To the Editor.—
There are two major types of pemphigus, pemphigus foliaceus (PF), in which blisters form due to acantholysis in the superficial epidermis, and pemphigus vulgaris (PV), in which acantholysis occurs in the deeper epidermis, just above the basal layer.1 Mucous membrane lesions, flaccid bullae, and extensive erosions are commonly seen in PV; whereas, in PF, superficial crusts and scales appear, often in a seborrheic distribution, and mucous membrane lesions or extensive erosions are rarely seen. Patients with each type of pemphigus have autoantibodies to different keratinocyte cell surface molecules.2,3 Patients with PF have antibodies to a characteristic complex of polypeptides of 260 000,160 000, 110000, and 85 000 molecular weight (mol wt), as detected by immunoprecipitation of human epidermal extracts.3 These polypeptides include desmoglein I, a 160 000-mol wt core desmosomal glycoprotein and, possibly, other desmosomal proteins. Patients with PV have antibodies to a different, characteristic complex of polypeptides of 210000, 130000, and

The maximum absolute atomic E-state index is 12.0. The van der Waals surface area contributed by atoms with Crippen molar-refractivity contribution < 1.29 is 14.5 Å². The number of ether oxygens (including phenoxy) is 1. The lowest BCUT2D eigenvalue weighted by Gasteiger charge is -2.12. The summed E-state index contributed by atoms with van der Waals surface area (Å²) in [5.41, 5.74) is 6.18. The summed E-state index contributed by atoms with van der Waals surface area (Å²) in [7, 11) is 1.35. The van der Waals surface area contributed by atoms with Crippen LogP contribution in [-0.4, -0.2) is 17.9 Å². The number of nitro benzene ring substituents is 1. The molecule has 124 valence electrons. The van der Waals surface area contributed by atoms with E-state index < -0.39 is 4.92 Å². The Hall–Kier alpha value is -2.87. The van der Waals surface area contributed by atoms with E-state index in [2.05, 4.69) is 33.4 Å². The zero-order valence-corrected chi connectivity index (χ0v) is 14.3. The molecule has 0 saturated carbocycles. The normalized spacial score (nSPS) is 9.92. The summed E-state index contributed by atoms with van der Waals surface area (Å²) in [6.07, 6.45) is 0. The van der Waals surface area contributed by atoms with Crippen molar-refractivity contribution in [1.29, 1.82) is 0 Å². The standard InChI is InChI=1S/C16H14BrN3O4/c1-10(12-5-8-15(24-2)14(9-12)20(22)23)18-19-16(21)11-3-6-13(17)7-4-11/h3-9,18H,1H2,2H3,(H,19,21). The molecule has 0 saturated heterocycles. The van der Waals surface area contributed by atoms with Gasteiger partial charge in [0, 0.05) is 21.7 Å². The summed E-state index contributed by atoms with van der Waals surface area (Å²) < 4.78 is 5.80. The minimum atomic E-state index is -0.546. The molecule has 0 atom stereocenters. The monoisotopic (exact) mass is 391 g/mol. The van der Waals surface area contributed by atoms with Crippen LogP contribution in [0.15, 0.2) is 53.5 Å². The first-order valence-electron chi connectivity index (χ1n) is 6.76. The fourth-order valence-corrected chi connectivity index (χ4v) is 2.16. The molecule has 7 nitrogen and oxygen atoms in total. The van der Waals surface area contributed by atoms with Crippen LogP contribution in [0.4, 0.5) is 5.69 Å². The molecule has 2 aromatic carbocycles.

Eyre RW, Stanley JR. Maternal Pemphigus Foliaceus With Cell Surface Antibody Bound in Neonatal Epidermis. Arch Dermatol. 1988;124(1):25–27. doi:10.1001/archderm.1988.01670010015009
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